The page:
Immigration policy

Published: 1/14/2020 1:29:30 PM
Modified: 1/14/2020 1:28:42 PM

To underscore Al Norman’s history of opposition to affordable health care (My Turn, Jan. 4), consider the following facts.

According to U.S. Customs and Border Protection, border crossings by Central American refugees — the border crossings Trump and Fox News rage about 24/7 — ranged from 20,000 to roughly 60,000 people per month in 2018. In February 2019, more than 76,000 migrants crossed the border without authorization, an 11-year high and a strong sign that stepped-up prosecutions, new controls on asylum and harsher detention policies have not reversed what is a powerful lure for thousands of families fleeing violence and poverty. They trek across hundreds of miles of unforgiving desert, vulnerable to exploitation by human smugglers and risk family separation, only to experience cruel treatment and sometimes death in custody of US border agents.

Now consider that in Los Algodones, Mexico alone, nearly five times as many American “dental refugees” (up to 6,000 every day) are crossing the border in the opposite direction. In contrast to receiving “cruel treatment,” U.S. citizens seeking affordable dental care can park in Yuma, Ariz. for $5, walk across the border, get the help they need and come back for dinner.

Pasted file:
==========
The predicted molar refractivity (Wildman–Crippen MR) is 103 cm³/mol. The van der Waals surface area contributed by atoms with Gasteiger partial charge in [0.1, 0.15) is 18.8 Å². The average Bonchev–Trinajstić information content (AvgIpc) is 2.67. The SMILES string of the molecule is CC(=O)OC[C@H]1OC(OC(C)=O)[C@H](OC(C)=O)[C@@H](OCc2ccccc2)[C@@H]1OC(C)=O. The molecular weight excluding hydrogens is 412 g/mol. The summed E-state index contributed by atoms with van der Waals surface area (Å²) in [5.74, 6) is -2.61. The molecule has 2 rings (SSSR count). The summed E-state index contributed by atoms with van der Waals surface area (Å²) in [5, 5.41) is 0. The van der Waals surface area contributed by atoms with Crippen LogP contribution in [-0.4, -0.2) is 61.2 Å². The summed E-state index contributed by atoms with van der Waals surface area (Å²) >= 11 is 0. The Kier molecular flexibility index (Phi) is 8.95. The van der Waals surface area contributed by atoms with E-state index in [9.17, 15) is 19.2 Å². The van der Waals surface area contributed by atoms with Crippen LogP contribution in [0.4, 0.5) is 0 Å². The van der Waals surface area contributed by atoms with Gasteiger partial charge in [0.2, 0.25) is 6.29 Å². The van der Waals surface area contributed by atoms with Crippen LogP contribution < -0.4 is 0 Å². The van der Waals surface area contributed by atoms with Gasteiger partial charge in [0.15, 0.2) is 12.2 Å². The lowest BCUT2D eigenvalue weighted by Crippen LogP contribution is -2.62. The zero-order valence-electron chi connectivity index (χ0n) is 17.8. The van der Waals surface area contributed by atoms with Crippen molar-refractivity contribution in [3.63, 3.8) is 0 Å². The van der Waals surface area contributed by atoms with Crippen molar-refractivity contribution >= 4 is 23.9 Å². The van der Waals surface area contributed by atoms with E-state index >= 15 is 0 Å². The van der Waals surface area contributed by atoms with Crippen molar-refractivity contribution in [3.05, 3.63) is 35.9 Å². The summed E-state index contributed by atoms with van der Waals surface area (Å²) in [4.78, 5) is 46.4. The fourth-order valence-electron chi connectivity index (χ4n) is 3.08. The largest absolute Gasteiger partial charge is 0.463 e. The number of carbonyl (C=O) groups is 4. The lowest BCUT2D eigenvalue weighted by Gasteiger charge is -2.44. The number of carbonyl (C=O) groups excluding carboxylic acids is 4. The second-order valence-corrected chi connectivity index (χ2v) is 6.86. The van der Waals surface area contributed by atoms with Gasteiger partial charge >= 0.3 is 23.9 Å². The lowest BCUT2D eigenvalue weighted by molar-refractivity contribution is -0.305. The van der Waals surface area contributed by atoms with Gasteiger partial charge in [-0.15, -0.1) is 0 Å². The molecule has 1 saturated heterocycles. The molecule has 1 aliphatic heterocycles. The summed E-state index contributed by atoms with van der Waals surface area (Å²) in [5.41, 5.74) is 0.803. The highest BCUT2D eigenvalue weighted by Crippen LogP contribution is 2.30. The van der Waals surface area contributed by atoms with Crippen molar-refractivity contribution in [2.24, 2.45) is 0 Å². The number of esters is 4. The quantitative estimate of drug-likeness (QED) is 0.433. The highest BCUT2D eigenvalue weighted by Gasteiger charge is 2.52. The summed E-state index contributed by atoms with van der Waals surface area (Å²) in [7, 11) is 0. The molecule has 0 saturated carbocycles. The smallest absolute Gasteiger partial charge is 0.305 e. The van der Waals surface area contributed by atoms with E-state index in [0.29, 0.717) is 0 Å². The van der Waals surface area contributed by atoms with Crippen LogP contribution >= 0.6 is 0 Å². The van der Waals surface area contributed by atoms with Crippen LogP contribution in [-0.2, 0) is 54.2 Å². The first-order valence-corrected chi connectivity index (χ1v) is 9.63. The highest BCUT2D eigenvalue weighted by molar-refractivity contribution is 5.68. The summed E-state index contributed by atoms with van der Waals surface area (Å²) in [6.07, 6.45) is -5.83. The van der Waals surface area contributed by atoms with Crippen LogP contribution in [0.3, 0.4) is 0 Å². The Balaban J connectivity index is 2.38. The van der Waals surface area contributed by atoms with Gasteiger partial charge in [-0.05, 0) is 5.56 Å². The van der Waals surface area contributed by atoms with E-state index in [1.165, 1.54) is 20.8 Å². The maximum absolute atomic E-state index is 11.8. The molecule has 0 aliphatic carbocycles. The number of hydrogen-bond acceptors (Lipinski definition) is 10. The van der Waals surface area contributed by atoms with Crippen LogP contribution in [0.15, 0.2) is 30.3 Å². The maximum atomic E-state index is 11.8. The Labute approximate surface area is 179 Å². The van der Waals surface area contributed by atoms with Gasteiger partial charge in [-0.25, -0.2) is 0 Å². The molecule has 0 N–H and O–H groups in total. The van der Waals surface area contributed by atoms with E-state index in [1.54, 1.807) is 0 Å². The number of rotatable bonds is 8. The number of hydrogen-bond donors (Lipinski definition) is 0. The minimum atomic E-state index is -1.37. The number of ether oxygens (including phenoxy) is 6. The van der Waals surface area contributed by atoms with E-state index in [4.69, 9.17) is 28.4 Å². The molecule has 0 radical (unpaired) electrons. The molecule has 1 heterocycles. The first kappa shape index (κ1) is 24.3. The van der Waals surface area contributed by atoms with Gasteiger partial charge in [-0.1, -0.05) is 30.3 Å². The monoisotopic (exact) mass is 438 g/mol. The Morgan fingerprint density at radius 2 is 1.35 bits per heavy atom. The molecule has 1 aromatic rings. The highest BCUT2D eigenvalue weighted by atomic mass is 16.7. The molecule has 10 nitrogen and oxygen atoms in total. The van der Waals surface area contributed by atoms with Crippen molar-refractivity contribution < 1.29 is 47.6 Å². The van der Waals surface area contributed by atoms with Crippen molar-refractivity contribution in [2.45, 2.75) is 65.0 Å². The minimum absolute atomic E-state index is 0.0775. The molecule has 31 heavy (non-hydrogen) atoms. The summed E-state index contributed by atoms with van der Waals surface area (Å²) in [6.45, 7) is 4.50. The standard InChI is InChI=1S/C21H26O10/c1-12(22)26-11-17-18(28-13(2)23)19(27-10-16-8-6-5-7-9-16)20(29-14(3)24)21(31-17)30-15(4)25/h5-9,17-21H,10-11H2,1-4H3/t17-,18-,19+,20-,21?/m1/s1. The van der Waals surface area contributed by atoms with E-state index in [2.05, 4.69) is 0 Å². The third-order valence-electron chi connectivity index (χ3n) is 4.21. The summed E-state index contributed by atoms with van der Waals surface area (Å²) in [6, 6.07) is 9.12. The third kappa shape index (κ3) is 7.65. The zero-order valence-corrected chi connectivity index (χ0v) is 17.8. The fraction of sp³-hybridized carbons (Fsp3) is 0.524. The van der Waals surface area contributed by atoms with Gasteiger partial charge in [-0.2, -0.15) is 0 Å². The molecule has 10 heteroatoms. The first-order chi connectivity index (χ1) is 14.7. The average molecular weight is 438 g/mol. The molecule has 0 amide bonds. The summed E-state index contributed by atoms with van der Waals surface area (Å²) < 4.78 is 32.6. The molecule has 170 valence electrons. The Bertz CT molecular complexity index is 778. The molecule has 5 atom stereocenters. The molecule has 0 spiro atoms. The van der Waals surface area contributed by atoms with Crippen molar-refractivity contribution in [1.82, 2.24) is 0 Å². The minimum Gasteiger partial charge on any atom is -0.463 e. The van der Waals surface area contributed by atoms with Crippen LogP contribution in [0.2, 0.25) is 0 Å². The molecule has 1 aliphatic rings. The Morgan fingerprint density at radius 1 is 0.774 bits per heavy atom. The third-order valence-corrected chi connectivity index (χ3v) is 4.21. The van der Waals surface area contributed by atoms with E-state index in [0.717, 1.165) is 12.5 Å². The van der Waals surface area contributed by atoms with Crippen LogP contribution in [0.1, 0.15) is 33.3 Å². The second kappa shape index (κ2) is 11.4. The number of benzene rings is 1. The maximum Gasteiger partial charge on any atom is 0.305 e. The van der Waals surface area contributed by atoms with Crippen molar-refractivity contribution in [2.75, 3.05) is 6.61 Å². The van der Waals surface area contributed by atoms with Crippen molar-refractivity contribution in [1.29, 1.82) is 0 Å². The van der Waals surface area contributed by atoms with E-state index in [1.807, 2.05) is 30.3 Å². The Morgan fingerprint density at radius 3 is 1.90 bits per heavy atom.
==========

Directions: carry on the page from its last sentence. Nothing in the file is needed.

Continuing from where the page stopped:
Then there is the fact that the high prices of health care in the U.S. also finance a politically powerful health care industry, which means lowering prices will always be difficult..

For a typical angioplasty, a procedure that opens a blocked blood vessel to the heart, the average U.S. price is $32,200, compared with $6,400 in the Netherlands, or $7,400 in Switzerland. An injection of Herceptin, an important breast cancer treatment, costs $211 in the United States, compared with $44 in South Africa.

Our immigration policy allows desperate U.S. citizens to get affordable health while denying it to those coming the other way.

John Bos

Shelburne Falls

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